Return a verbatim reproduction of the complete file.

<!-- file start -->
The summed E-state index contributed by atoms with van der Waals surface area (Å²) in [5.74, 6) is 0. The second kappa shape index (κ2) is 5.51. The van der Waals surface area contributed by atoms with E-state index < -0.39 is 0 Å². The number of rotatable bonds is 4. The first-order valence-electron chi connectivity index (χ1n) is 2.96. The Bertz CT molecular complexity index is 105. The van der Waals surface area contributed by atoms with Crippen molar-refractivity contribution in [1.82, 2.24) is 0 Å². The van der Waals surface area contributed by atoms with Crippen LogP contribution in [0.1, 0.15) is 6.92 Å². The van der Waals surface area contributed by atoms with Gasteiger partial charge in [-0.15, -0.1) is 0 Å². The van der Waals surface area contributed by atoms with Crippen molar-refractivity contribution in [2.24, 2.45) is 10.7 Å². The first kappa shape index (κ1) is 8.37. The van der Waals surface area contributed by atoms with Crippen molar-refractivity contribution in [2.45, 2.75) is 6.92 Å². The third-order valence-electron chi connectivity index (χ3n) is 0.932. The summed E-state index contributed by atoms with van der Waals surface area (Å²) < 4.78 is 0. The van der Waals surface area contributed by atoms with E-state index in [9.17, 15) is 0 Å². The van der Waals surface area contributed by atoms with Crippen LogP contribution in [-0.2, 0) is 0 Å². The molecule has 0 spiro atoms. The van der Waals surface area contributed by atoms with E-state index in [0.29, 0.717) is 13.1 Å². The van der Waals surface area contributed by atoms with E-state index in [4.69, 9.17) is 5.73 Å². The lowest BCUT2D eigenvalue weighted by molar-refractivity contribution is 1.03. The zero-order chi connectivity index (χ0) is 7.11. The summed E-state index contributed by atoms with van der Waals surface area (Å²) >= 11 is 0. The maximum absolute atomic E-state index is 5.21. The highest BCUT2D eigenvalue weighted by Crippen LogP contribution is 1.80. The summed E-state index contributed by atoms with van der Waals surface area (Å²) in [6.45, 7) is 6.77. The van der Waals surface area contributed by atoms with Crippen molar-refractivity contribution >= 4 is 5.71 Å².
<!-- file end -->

The summed E-state index contributed by atoms with van der Waals surface area (Å²) in [5.74, 6) is 0. The second kappa shape index (κ2) is 5.51. The van der Waals surface area contributed by atoms with E-state index < -0.39 is 0 Å². The number of rotatable bonds is 4. The first-order valence-electron chi connectivity index (χ1n) is 2.96. The Bertz CT molecular complexity index is 105. The van der Waals surface area contributed by atoms with Crippen molar-refractivity contribution in [1.82, 2.24) is 0 Å². The van der Waals surface area contributed by atoms with Crippen LogP contribution in [0.1, 0.15) is 6.92 Å². The van der Waals surface area contributed by atoms with Gasteiger partial charge in [-0.15, -0.1) is 0 Å². The van der Waals surface area contributed by atoms with Crippen molar-refractivity contribution in [2.24, 2.45) is 10.7 Å². The first kappa shape index (κ1) is 8.37. The van der Waals surface area contributed by atoms with Crippen molar-refractivity contribution in [2.45, 2.75) is 6.92 Å². The third-order valence-electron chi connectivity index (χ3n) is 0.932. The summed E-state index contributed by atoms with van der Waals surface area (Å²) < 4.78 is 0. The van der Waals surface area contributed by atoms with E-state index in [9.17, 15) is 0 Å². The van der Waals surface area contributed by atoms with Crippen LogP contribution in [-0.2, 0) is 0 Å². The molecule has 0 spiro atoms. The van der Waals surface area contributed by atoms with E-state index in [0.29, 0.717) is 13.1 Å². The van der Waals surface area contributed by atoms with E-state index in [4.69, 9.17) is 5.73 Å². The lowest BCUT2D eigenvalue weighted by molar-refractivity contribution is 1.03. The zero-order chi connectivity index (χ0) is 7.11. The summed E-state index contributed by atoms with van der Waals surface area (Å²) >= 11 is 0. The maximum absolute atomic E-state index is 5.21. The highest BCUT2D eigenvalue weighted by Crippen LogP contribution is 1.80. The summed E-state index contributed by atoms with van der Waals surface area (Å²) in [6.45, 7) is 6.77. The van der Waals surface area contributed by atoms with Crippen molar-refractivity contribution >= 4 is 5.71 Å².